Dr. Martin Klein, Ph.D. psychologist specializes in the treatment of anxiety utilizing a combination of hypnosis, mindfulness techniques and psychotherapy. He practices in Westport and Fairfield CT.
Westport hypnosis and hypnotherapy
Fairfield hypnosis and hypnotherapy
It’s not that easy being green;
Having to spend each day the color of the leaves.
When I think it could be nicer being red, or yellow or gold-
or something much more colorful like that.
It's not easy being green.
It seems you blend in with so many other ordinary things.
And people tend to pass you over 'cause you're not standing out
like flashy sparkles in the water- or stars in the sky.
Life can be hard. We are born into the world so helpless and dependent on others. As we get older we are faced with many challenges and unknowns. Learning to walk is no easy feat. The act of separation is painful. The first day away from your parents is traumatic and anxiety provoking. School is a challenge and requires more and more work as we advance. When school does finally end, we are faced with the anxiety of finding a good job and preparing to grind through the hoops of advancement. While there are many wonderful things about having a family, child rearing is much more difficult than anyone can imagine. Raising a family is beyond a full-time responsibility. The required sacrifice of one's freedom for the good of the family at times can be exhausting and not so personally rewarding.
Yet we continue to tightly grasp onto our dreams. Many of the ideals that motivate us we digested even before we knew how to speak. We learn from our parents, teachers, and the many forms of social media who we should be, think, and become. We are told we can be outstanding. We want to "be all we can be." We believe we can become our idols if we dress or talk like them or buy their products. Even the child believes the commercials that the toy inside the box is the real thing, or that they can become the action figure or build a fighter jet just like perfect representation on the box top. We enter the socialization process and strive to be a good person, be responsible, have a good job, support our families and the community.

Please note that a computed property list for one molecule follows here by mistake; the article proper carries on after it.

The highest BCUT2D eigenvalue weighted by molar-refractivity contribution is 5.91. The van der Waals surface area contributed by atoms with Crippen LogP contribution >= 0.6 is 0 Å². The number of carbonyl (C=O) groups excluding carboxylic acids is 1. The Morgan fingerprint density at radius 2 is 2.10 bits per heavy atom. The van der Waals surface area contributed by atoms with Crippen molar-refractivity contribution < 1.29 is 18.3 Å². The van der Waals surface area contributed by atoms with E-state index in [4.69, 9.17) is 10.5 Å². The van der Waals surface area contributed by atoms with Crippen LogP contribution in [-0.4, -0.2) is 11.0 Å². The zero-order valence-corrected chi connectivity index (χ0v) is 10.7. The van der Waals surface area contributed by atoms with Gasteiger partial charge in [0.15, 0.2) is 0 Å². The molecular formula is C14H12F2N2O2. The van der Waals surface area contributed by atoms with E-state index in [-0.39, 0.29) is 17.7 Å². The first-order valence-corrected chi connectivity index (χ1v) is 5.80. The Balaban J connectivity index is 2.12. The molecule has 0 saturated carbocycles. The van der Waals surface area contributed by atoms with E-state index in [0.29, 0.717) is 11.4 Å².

When you are young time seems to go so slow. A ten year old dreams of being a teenager, a teenager dream of being a college student, a college student dreams of being an adult. However, as we get older, our sense of temporality seems to change -- time seems to quickly speed up.
With a blink of an eye, you find yourself middle aged. When you look in the mirror you don't recognize yourself. You now look more like your own parent than your internal image of yourself. Your body is beginning to slow down and the wear and tear of aging results in aches and pains. For the first time, you are faced with the limitations of both your aging body and ability to live out your dreams and childhood aspirations.
Like Wile E. Coyote, from the Road Runner cartoon, you realize, perhaps for the first time, you are hanging onto a fragile branch that in time will crack and fall into the abyss.
You start to question the very premise of your existence. The metaphysical questions of the great philosophers no longer seem abstract and irrelevant. Who am I? What is my purpose? Can I ever feel whole or complete? Does my life actually matter? Am I a coherent self or a loose collection of fragment streams of thoughts and ideas? If I am going to die, does anything I try to accomplish count for anything in the larger scheme of things? Shakespeare's quote "to be or not to be that is the question" shakes your existential core.
To face one's own death can be frightening. Much of what we do in our lives is about losing ourselves in the everyday busyness — to avoid, deny and repress our own limitation. One of my clients coined the term "ego cowardice" to describe this failure to face reality and continue living a life based upon false hopes, oneiric ideals and deceptions.”